Some California lawmakers ultimately want to ban all tobacco sales in the country’s most populous state, introducing legislation to make it illegal to sell cigarettes and other products to anyone born after January 1, 2007.
If signed into law, it would mean that by 2073 people wanting to buy cigarettes will have to show ID to prove they are at least 67 years old.
“We can make sure the next generation of kids in California don’t become addicted to smoking,” said Councilman Damon Connolly, a San Rafael Democrat and the bill’s author.
The proposal is likely to meet strong opposition from the tobacco industry, which would fight to maintain access to its largest US market. If the ban became law, the industry could sue to block it. It could also challenge the ban at the polls, asking voters to prevent it from taking effect.
“(The ban) will affect a lot of jobs and it will impact the entire California economy,” said Charles Janigian, president of the California Assn. of Retail Tobacco Shops.
Connolly and others are confident the ban will survive if they can get it past the legislature. It is modeled on a similar law New Zealand passed last year that bans the sale of tobacco products to anyone born after January 1, 2009. In the US, the city of Brookline, Massachusetts has passed a local law banning the sale of tobacco products. within its limits for anyone born after January 1, 2000 – a law that has so far been allowed by the courts to remain in effect.
In 2020, California Governor Gavin Newsom signed into law banning the sale of most flavored tobacco products in the state. The tobacco industry asked voters to block the law, but in November voters allowed it to take effect.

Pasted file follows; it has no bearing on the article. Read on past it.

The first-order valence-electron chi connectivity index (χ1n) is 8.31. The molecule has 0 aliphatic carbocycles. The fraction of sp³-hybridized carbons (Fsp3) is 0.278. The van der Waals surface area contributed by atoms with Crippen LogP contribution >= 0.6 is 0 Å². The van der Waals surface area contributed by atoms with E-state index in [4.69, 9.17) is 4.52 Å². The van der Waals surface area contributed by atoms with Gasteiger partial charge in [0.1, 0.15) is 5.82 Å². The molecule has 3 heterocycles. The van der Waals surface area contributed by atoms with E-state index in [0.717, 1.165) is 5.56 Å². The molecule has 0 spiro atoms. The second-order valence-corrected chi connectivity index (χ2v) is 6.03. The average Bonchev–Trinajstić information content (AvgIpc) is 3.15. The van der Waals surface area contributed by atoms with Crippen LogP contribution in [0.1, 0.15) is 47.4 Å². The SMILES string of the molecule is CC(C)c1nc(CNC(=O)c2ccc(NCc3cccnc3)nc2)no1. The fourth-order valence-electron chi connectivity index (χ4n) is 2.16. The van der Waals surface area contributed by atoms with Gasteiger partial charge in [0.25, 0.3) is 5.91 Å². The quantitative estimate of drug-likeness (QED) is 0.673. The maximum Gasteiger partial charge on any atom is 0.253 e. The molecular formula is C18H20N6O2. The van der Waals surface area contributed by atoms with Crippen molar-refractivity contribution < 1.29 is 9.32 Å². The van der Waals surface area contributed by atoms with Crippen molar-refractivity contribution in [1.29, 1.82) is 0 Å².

“This is a logical next step,” said Connolly. “The goal here is to lead, to actually change the conversation beyond the borders of our state and really try to move the needle forward in a direction that promotes public health.”
The bill would not penalize people for using or possessing tobacco products. Instead, it would fine retailers for selling to them. Connolly said he is open to amendments that could create an exemption for religious and cultural practices. But he said the ban would not affect marijuana, which is legal to smoke recreationally in California.
“Tobacco products and marijuana are not an apples to apples comparison,” he said.
The US Centers for Disease Control and Prevention says smoking marijuana contains many of the same toxins and cancer-causing chemicals found in tobacco smoke. The agency says more research is needed, but limited evidence has shown a link between chronic marijuana smoking and testicular cancer.
The ban could also take away revenue for the state, as California collected more than $1.5 billion in tobacco taxes in 2021, according to the California Department of Tax and Fee Regulation.
“Ultimately, the state is the net loser,” Janigian said.
Connolly said the ban would save taxpayers money, citing the “massive impact of nicotine and tobacco on our public health system”.
“Preventing the next generation of Californians from becoming addicted to smoking should be a priority for everyone who cares about the public health of our state and the well-being of our children,” Connolly said.